By Terry Franklin Phillips Sr.
Brazil, Indiana, e-mail:firstname.lastname@example.org
Saturday, May 30, 2015
It's great to say, 'Yes!'
It's good to say, "Yes!" when the request matches your priorities and abilities.
This is the third and last in this series of columns about priorities.
We’ve talked about the importance of realizing your limits when it comes to authority, talents and priorities.
It’s also good to say “yes” without being asked sometimes.
Occasionally I will hear someone say, “I would love to do that!"
“Why haven’t you?"
“No one asked.”
I understand that line of thought. Boldness was not something that came naturally to me, either.
People don’t realize how shy I used to be from elementary grades through high school.
It was painfully difficult for me to give an oral report in front of a class. I remember one day in class when nervous giggles overcame me and all I could do was stammer and laugh while walking back and forth in front of my classmates.
I would never think of walking up to a stranger and introducing myself. I would never think of volunteering to do something unless I really, really wanted to do it!
The only time I remember volunteering was in grade school when student librarians were needed. That was right up my alley!
I loved library day when we would quietly walk down the hall to the our school library and spend time looking for a book, checking it out and returning to our room to read. How great!
So, when I was picked to be a student librarian and learn what librarians do, I loved it!
One of the reasons I left the ministry was being shy. I had a really hard time knocking on someone’s door and asking them to go to church or even just to stop by and say, "Hi."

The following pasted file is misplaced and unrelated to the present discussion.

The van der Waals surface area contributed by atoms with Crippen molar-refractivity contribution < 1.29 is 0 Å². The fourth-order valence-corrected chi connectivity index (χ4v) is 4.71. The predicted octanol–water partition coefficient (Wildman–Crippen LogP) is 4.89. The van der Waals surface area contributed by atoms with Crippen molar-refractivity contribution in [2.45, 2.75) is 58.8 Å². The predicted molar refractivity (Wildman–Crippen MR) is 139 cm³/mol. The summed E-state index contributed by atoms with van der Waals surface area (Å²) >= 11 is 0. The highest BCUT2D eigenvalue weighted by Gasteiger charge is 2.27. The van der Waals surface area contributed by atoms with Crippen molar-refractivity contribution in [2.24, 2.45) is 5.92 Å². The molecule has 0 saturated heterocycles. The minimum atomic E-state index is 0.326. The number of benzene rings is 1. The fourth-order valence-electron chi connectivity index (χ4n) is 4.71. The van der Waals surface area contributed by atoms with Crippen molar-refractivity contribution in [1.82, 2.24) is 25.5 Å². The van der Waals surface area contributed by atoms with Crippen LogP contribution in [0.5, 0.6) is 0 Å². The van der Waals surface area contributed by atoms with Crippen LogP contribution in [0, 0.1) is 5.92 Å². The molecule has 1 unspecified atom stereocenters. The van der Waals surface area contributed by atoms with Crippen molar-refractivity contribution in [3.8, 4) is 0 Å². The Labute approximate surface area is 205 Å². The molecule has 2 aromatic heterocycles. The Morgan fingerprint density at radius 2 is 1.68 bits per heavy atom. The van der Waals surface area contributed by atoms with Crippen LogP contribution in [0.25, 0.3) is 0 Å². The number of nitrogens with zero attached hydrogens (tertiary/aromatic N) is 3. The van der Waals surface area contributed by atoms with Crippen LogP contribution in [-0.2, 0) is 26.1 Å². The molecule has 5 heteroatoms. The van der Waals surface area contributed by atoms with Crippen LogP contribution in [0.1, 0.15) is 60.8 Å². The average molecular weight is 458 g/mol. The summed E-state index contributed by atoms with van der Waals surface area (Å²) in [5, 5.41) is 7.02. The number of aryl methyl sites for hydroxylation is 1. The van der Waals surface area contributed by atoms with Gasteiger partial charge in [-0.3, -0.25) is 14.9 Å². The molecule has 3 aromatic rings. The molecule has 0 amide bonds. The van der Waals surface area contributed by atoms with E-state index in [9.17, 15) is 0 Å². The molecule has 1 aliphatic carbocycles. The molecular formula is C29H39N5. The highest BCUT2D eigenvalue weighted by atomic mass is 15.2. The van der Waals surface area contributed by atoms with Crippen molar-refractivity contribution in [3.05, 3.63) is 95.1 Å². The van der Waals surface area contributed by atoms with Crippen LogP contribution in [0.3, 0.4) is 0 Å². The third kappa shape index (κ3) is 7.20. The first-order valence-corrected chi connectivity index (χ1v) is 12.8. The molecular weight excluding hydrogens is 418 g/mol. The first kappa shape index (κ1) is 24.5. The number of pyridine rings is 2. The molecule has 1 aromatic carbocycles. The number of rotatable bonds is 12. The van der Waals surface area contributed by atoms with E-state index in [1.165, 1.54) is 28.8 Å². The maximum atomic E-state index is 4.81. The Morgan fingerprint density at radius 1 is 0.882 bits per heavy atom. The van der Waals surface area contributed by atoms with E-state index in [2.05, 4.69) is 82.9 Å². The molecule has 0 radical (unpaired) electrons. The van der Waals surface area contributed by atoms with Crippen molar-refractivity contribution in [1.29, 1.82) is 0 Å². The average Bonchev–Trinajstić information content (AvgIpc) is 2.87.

Hospital calling was bad and funerals were the worst.
You would think that after college, selling stocks and insurance and being a reporter I would get over it, but I haven’t.
But shyness shouldn’t stop us from volunteering.
There are many great opportunities to serve, so many wonderful organizations that do so much good in every community. They need help and they will welcome you with open arms.
I have served in Rotary for more than 10 years, Kiwanis for a year, Optimists for six years and they were all wonderful experiences filled with a lot of laughter and joy.
Schools need volunteers, so do hospitals and nursing homes. (Hospitals and nursing homes aren’t for me but maybe you can find fulfillment in those places.)
See something you want to do? Have you heard about an organization that sounds inviting? Find a member. They will put you in touch with someone who will be more than happy to sign you up!